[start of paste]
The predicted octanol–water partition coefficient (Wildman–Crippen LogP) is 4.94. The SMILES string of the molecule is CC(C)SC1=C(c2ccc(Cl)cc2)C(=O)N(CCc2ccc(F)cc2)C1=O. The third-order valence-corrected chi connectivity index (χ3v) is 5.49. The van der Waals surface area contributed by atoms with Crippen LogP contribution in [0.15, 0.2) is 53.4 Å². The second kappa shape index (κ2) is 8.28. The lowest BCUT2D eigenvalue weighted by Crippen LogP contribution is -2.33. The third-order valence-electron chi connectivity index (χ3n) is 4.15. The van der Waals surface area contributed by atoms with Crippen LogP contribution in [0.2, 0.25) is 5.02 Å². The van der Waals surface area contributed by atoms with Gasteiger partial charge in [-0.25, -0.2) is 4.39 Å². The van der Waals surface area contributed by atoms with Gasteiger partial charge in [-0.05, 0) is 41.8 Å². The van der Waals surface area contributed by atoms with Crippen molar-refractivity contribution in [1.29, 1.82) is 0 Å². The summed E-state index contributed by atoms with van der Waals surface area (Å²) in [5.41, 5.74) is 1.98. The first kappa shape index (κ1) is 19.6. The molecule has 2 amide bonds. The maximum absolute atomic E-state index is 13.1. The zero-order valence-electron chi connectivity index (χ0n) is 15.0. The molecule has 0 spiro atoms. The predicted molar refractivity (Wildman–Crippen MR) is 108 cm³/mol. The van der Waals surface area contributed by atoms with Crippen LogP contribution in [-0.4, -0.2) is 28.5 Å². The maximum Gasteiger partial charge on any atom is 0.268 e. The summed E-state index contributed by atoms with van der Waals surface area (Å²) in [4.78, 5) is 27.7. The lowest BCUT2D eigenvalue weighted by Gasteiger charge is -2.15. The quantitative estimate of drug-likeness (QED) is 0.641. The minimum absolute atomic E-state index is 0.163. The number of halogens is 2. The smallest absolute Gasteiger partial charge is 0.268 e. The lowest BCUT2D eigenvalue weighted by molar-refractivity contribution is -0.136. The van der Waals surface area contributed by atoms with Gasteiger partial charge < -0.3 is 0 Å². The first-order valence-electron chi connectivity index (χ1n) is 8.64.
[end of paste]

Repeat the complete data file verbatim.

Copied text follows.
The predicted octanol–water partition coefficient (Wildman–Crippen LogP) is 4.94. The SMILES string of the molecule is CC(C)SC1=C(c2ccc(Cl)cc2)C(=O)N(CCc2ccc(F)cc2)C1=O. The third-order valence-corrected chi connectivity index (χ3v) is 5.49. The van der Waals surface area contributed by atoms with Crippen LogP contribution in [0.15, 0.2) is 53.4 Å². The second kappa shape index (κ2) is 8.28. The lowest BCUT2D eigenvalue weighted by Crippen LogP contribution is -2.33. The third-order valence-electron chi connectivity index (χ3n) is 4.15. The van der Waals surface area contributed by atoms with Crippen LogP contribution in [0.2, 0.25) is 5.02 Å². The van der Waals surface area contributed by atoms with Gasteiger partial charge in [-0.25, -0.2) is 4.39 Å². The van der Waals surface area contributed by atoms with Gasteiger partial charge in [-0.05, 0) is 41.8 Å². The van der Waals surface area contributed by atoms with Crippen molar-refractivity contribution in [1.29, 1.82) is 0 Å². The summed E-state index contributed by atoms with van der Waals surface area (Å²) in [5.41, 5.74) is 1.98. The first kappa shape index (κ1) is 19.6. The molecule has 2 amide bonds. The maximum absolute atomic E-state index is 13.1. The zero-order valence-electron chi connectivity index (χ0n) is 15.0. The molecule has 0 spiro atoms. The predicted molar refractivity (Wildman–Crippen MR) is 108 cm³/mol. The van der Waals surface area contributed by atoms with Crippen LogP contribution in [-0.4, -0.2) is 28.5 Å². The maximum Gasteiger partial charge on any atom is 0.268 e. The summed E-state index contributed by atoms with van der Waals surface area (Å²) in [4.78, 5) is 27.7. The lowest BCUT2D eigenvalue weighted by Gasteiger charge is -2.15. The quantitative estimate of drug-likeness (QED) is 0.641. The minimum absolute atomic E-state index is 0.163. The number of halogens is 2. The smallest absolute Gasteiger partial charge is 0.268 e. The lowest BCUT2D eigenvalue weighted by molar-refractivity contribution is -0.136. The van der Waals surface area contributed by atoms with Gasteiger partial charge < -0.3 is 0 Å². The first-order valence-electron chi connectivity index (χ1n) is 8.64.